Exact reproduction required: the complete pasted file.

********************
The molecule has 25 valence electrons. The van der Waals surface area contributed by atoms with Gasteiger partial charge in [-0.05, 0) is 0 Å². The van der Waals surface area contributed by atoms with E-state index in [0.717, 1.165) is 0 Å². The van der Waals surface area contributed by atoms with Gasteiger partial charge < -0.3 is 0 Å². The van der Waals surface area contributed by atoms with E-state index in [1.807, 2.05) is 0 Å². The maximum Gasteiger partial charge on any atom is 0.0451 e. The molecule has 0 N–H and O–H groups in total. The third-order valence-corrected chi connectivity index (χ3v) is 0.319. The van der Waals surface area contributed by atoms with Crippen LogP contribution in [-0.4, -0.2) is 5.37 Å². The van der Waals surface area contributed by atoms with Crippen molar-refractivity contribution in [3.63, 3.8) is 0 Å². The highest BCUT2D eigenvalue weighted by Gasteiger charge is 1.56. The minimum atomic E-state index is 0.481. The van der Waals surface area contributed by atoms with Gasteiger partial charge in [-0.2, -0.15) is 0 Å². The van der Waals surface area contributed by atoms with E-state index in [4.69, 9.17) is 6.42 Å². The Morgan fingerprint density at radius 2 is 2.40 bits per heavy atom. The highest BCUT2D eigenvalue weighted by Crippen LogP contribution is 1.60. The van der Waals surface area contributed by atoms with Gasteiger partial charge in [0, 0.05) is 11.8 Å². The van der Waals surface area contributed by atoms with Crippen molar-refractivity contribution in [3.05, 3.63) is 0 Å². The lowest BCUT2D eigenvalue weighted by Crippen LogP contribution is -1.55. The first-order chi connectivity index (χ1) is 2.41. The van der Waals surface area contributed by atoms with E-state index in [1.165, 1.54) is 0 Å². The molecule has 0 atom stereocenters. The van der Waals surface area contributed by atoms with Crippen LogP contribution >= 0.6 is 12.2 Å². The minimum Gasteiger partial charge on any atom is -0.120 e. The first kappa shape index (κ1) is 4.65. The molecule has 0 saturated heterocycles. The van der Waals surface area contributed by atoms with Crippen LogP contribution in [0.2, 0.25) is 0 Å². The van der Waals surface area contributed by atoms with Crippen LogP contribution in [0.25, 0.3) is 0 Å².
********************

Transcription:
The molecule has 25 valence electrons. The van der Waals surface area contributed by atoms with Gasteiger partial charge in [-0.05, 0) is 0 Å². The van der Waals surface area contributed by atoms with E-state index in [0.717, 1.165) is 0 Å². The van der Waals surface area contributed by atoms with Gasteiger partial charge < -0.3 is 0 Å². The van der Waals surface area contributed by atoms with E-state index in [1.807, 2.05) is 0 Å². The maximum Gasteiger partial charge on any atom is 0.0451 e. The molecule has 0 N–H and O–H groups in total. The third-order valence-corrected chi connectivity index (χ3v) is 0.319. The van der Waals surface area contributed by atoms with Crippen LogP contribution in [-0.4, -0.2) is 5.37 Å². The van der Waals surface area contributed by atoms with Crippen molar-refractivity contribution in [3.63, 3.8) is 0 Å². The highest BCUT2D eigenvalue weighted by Gasteiger charge is 1.56. The minimum atomic E-state index is 0.481. The van der Waals surface area contributed by atoms with Gasteiger partial charge in [-0.2, -0.15) is 0 Å². The van der Waals surface area contributed by atoms with E-state index in [4.69, 9.17) is 6.42 Å². The Morgan fingerprint density at radius 2 is 2.40 bits per heavy atom. The highest BCUT2D eigenvalue weighted by Crippen LogP contribution is 1.60. The van der Waals surface area contributed by atoms with Gasteiger partial charge in [0, 0.05) is 11.8 Å². The van der Waals surface area contributed by atoms with Crippen molar-refractivity contribution in [3.05, 3.63) is 0 Å². The lowest BCUT2D eigenvalue weighted by Crippen LogP contribution is -1.55. The first-order chi connectivity index (χ1) is 2.41. The van der Waals surface area contributed by atoms with E-state index in [1.165, 1.54) is 0 Å². The molecule has 0 atom stereocenters. The van der Waals surface area contributed by atoms with Crippen LogP contribution >= 0.6 is 12.2 Å². The minimum Gasteiger partial charge on any atom is -0.120 e. The first kappa shape index (κ1) is 4.65. The molecule has 0 saturated heterocycles. The van der Waals surface area contributed by atoms with Crippen LogP contribution in [0.2, 0.25) is 0 Å². The van der Waals surface area contributed by atoms with Crippen LogP contribution in [0.25, 0.3) is 0 Å².